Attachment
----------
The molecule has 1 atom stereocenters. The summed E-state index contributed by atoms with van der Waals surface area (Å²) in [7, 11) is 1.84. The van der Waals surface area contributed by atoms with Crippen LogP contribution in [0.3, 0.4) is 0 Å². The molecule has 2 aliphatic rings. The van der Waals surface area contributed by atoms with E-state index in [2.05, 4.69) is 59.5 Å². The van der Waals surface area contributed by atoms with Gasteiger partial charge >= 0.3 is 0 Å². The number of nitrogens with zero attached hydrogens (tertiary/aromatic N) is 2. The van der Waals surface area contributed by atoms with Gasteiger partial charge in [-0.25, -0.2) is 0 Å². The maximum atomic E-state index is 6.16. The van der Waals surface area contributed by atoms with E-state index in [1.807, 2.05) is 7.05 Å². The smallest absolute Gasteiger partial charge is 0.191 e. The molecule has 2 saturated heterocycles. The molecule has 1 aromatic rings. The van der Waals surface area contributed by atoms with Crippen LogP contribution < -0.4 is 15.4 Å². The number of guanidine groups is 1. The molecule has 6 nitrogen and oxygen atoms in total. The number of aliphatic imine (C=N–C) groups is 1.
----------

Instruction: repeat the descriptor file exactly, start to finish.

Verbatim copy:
The molecule has 1 atom stereocenters. The summed E-state index contributed by atoms with van der Waals surface area (Å²) in [7, 11) is 1.84. The van der Waals surface area contributed by atoms with Crippen LogP contribution in [0.3, 0.4) is 0 Å². The molecule has 2 aliphatic rings. The van der Waals surface area contributed by atoms with E-state index in [2.05, 4.69) is 59.5 Å². The van der Waals surface area contributed by atoms with Gasteiger partial charge >= 0.3 is 0 Å². The number of nitrogens with zero attached hydrogens (tertiary/aromatic N) is 2. The van der Waals surface area contributed by atoms with Gasteiger partial charge in [-0.25, -0.2) is 0 Å². The maximum atomic E-state index is 6.16. The van der Waals surface area contributed by atoms with E-state index in [1.807, 2.05) is 7.05 Å². The smallest absolute Gasteiger partial charge is 0.191 e. The molecule has 2 saturated heterocycles. The molecule has 1 aromatic rings. The van der Waals surface area contributed by atoms with Crippen LogP contribution < -0.4 is 15.4 Å². The number of guanidine groups is 1. The molecule has 6 nitrogen and oxygen atoms in total. The number of aliphatic imine (C=N–C) groups is 1.